My month in theatre has been distinctly Danish in flavour.
First, I went to the Old Vic to watch Rosencratz and Guildenstern Are Dead, starring the surprisingly dynamic pairing of Daniel Radcliffe and Joshua McGuire. It was an extremely enjoyable revival, with McGuire’s sparky wit anchored by Radcliffe’s slightly morose absurdity. Sadly I was too busy to write a full review, but consider this my positive recommendation.
Then, earlier this week, I took my seat in the back row of the Almeida for a highly-anticipated performance of Hamlet.
It’s rare to have the chance to see such high quality productions of these two texts so close together. Yet, watching Stoppard’s spin-off beforehand not only gave me greater sympathy for the pairing in Shakespeare’s original play but also prepared me for the onslaught of tragedy to come, like a tantalising starter before the showstopper emerges from the kitchen.
It turns out that the prospect of Andrew Scott + Robert Icke + Shakespeare is an irresistible combination for the theatre-going crowd. Getting tickets for this Hamlet was on the same level of difficulty as The Cursed Child and Hamilton, only beaten by the upcoming Angels in America (I’m still bitter about missing out on that show).
I took my seat feeling apprehensive about the 3.45 hours of verse to come (yup – two intervals and all). Yet the minutes whipped along and I found myself at the final act without once fighting the urge to check the time – a feat that many shorter productions don’t achieve.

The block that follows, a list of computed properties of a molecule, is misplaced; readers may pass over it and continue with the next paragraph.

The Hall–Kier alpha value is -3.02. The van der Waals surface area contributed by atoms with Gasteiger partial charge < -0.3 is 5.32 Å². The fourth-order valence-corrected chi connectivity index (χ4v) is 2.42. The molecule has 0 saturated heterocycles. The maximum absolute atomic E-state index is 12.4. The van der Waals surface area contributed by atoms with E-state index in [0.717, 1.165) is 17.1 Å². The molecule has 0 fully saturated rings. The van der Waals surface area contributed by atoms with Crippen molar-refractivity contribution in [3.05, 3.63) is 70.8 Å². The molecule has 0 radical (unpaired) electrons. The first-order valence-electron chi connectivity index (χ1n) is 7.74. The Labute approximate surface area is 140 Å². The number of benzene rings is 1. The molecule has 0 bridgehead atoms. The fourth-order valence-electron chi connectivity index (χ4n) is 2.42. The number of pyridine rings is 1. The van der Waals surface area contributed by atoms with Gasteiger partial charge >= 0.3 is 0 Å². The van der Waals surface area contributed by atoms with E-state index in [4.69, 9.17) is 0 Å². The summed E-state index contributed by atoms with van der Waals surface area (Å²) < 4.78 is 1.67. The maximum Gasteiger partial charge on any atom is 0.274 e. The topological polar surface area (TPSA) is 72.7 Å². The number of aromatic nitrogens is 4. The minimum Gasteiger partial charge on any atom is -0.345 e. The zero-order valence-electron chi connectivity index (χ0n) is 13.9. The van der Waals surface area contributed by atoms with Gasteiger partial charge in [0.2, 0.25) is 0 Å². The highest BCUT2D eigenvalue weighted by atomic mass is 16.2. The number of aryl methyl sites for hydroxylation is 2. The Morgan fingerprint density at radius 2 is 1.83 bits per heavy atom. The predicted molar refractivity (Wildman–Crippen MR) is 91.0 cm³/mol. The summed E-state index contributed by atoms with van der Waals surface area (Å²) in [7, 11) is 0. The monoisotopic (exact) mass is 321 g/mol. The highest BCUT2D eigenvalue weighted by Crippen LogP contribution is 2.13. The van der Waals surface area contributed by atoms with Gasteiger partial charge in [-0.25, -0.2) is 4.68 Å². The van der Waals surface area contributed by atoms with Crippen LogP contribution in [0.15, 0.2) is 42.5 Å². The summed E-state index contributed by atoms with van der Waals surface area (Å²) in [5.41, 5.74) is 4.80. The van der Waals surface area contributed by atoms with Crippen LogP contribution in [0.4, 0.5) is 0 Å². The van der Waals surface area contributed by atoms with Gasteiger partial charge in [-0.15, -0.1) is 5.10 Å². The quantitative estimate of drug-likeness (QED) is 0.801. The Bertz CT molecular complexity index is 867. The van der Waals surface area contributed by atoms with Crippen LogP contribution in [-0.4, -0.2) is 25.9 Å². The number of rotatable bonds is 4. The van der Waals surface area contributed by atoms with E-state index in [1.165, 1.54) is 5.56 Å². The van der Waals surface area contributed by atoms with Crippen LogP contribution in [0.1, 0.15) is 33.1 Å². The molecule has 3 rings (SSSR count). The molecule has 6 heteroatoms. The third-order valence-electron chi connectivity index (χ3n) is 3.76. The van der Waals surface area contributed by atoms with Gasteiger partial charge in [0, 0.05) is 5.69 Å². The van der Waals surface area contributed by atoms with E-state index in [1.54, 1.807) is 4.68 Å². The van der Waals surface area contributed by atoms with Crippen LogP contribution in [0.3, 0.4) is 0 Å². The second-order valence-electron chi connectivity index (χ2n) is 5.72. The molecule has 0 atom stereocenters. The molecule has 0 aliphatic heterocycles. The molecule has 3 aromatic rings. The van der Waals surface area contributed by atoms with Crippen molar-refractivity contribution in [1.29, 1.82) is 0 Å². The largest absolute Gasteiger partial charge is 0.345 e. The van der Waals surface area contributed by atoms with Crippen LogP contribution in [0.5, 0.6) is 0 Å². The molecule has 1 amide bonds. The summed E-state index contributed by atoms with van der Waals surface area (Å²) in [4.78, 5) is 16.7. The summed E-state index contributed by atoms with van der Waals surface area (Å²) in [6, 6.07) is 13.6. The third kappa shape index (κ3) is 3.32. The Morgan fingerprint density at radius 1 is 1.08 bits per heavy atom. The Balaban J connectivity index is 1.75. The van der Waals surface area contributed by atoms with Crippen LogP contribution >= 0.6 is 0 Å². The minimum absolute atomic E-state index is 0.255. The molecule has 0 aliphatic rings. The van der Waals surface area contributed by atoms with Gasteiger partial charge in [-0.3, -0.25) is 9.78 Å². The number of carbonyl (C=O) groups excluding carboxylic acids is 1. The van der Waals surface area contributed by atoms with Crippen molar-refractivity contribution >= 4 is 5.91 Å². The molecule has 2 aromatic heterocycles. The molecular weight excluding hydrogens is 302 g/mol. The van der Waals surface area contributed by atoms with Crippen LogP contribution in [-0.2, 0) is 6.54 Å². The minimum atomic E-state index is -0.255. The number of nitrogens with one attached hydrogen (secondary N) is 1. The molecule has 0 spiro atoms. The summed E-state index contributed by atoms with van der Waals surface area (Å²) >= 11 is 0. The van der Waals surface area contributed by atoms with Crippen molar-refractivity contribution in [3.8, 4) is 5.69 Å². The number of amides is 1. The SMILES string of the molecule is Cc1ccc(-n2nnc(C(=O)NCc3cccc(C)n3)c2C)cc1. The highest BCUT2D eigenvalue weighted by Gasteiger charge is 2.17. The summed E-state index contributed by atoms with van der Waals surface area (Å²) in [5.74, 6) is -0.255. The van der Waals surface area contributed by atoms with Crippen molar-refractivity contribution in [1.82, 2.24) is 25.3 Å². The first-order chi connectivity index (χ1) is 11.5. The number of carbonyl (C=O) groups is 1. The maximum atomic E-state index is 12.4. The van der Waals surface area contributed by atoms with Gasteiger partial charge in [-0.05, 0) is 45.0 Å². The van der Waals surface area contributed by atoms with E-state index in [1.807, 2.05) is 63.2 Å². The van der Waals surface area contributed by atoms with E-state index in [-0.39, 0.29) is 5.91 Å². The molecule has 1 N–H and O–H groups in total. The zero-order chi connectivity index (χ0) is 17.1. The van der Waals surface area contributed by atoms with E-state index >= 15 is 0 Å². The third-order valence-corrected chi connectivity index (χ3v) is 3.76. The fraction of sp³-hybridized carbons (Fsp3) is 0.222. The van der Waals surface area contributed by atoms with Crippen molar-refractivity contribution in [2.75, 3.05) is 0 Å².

In the title role, Andrew Scott speaks Shakespeare’s prose with a raw, lilting freshness that’s both bewitching and unsettling. He searches gently for particular words, and places his phrasing with light but steely deliberateness, switching from flashing rage to ironic self-awareness on a knife’s edge.
He is supported by a talented cast. Juliet Stevenson show Gertrude as genuinely suffering alongside her son, her maternal instincts warring with her lust for her new husband, who is played by Angus Wright with all the bleak smoothness of the typical politician – his implacable facade made my blood run cold.
Jessica Brown Findlay threatens to be a weak link at first, but comes into her own during Ophelia’s madness scene, playing the part with a desperation and vulnerability that makes her downward spiral truly painful to witness.
Icke and the team have made some clever production choices which give the play a modern, visceral quality. This Denmark is a cold, contemporary world, with sliding glass doors, security at every turn and constant surveillance footage, which is used intelligently and to great effect throughout (it was the first time I’ve ever been properly jumpy during the ghost scene).
As Hamlet transfers to the West End next month, the hope is that Sherlock fans will jump at the chance to see Moriarty in the flesh – but, for once, the celebrity appeal is not undeserved. The production is strong overall but it’s Scott’s painfully human Hamlet that we’ll remember in years to come.
Hamlet is at the Almeida until 15th April, and transfers to the Harold Pinter Theatre from 9th June.
Rosencrantz and Guildenstern Are Dead runs at the Old Vic until 6th May.